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Stop the Nazi BNP!
A brief history of the BNP
The BNP was founded in 1982 by ex-members of the National Front led by John Tyndall with the aim of building an openly neo-Nazi party.
John Tyndall, the leader of the BNP, said:
and described his idea of a BNP dictatorship in Britain:
In 1989 the BNP set up its national headquarters in Welling, Kent. As a result of their activities and presence in the area, the level of racist attacks rose dramatically. Four young Black and Asian men - Rolan Adams, Orville Blair, Rohit Duggal and Stephen Lawrence - were murdered in racist attacks in the area around the BNP's HQ between February 1991 and April 1993.
During the early 1990s the BNP was gaining support. In 1992 the BNP formed Combat 18, a paramilitary organisation designed to protect BNP events and attack their enemies. C18's neo-Nazi ideology was expressed in its name, where the 1 and the 8 stand for A and H: Adolf Hitler's initials.
C18 and BNP members carried out attacks on Mansfield National Union of Mineworkers’ offices and Tower Hamlets Nalgo (now UNISON)'s offices in 1992, as well as numerous attacks on gay pubs, anti-racist and socialist organisations and Black, Asian and Jewish people.
In September 1993 the BNP won a council seat in Millwall ward on the Isle of Dogs in Tower Hamlets (East London), their only councillor until 2002. Derek Beackon, the BNP's candidate, won on an openly racist "rights for whites" platform, blaming local Bangladeshis for housing shortages and lack of services. Some of his public comments were: "I don't care what the Bengalis think. We are here for the white people. They are the ones being racially attacked," and: "I am only going to represent the white people [in Millwall ward]. I will not represent Asians. I will not do anything for them. They have no right to be in my great country."
As a result of big movements against the BNP led by YRE and others they lost their council seat in May 1994, their headquarters in 1995 and were driven out of public activity in most parts of Britain by local communities.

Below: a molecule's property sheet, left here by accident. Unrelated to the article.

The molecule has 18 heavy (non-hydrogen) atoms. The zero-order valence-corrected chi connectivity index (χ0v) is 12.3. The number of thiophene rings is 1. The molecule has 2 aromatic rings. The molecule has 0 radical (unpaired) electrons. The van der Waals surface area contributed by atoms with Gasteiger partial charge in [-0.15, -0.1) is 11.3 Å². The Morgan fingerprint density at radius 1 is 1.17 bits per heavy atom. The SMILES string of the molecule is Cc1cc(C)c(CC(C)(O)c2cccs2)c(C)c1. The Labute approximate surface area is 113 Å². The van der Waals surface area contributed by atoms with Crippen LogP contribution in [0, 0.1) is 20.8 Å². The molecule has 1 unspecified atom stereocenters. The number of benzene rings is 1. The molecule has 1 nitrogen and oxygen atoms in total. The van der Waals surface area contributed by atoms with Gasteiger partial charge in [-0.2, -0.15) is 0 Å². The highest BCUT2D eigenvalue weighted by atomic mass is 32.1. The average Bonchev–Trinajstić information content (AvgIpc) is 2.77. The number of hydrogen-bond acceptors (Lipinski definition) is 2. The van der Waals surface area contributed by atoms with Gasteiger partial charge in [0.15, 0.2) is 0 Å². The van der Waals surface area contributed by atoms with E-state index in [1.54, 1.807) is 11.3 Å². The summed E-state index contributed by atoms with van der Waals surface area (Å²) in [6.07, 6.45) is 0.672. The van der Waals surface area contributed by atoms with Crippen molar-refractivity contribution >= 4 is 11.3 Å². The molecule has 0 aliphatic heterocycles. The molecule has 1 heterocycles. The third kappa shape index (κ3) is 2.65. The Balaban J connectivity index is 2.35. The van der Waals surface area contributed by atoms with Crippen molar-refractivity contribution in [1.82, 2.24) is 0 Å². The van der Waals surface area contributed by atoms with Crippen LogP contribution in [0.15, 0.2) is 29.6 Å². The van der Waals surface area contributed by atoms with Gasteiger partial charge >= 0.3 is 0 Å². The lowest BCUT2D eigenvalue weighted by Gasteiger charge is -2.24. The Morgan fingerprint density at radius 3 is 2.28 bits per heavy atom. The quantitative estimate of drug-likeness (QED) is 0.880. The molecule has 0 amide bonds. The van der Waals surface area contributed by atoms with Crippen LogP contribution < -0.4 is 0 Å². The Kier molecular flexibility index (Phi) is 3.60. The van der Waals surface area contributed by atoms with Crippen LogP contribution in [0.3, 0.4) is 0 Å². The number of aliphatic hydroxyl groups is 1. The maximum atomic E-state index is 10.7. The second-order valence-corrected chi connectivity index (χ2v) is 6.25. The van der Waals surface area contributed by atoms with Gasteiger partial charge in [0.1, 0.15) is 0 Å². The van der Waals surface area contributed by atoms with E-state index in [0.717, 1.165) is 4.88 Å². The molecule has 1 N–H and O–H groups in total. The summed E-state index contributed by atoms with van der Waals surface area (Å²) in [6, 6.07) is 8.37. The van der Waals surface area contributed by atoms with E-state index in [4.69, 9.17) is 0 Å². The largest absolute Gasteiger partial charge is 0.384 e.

In September 1999 Nick Griffin won the leadership of the BNP from John Tyndall. Previously Griffin had been a fierce opponent of any attempt to water down the BNP's neo-Nazi programme or gain a more "respectable" image by trying to reduce the BNP's street-thug element. However over the last three years, Griffin and the rest of the BNP leadership have made a lot of changes to the BNP's public programme, aiming to "re-brand" the BNP as a respectable and credible party.
In 2001 the BNP dropped their policy of compulsory repatriation of "immigrants" - ie non-white people - and replaced it with one of "voluntary" repatriation. In their local election manifesto for 2002 the BNP said they opposed privatisation of council housing and would work to reverse any privatisations of council housing stock carried out previously. On their website they claim that they support workers’ co-operatives and trade unions but oppose the union leaders.
Many of the BNP's key activists are hardened neo-Nazis, many of whom are still actively linked to organisations like C18. Despite this, they are making serious attempts to broaden their appeal and become a credible far-right party rather than a small, isolated neo-Nazi group. However this will be very difficult for them to achieve, particularly if the movement built against them is strong.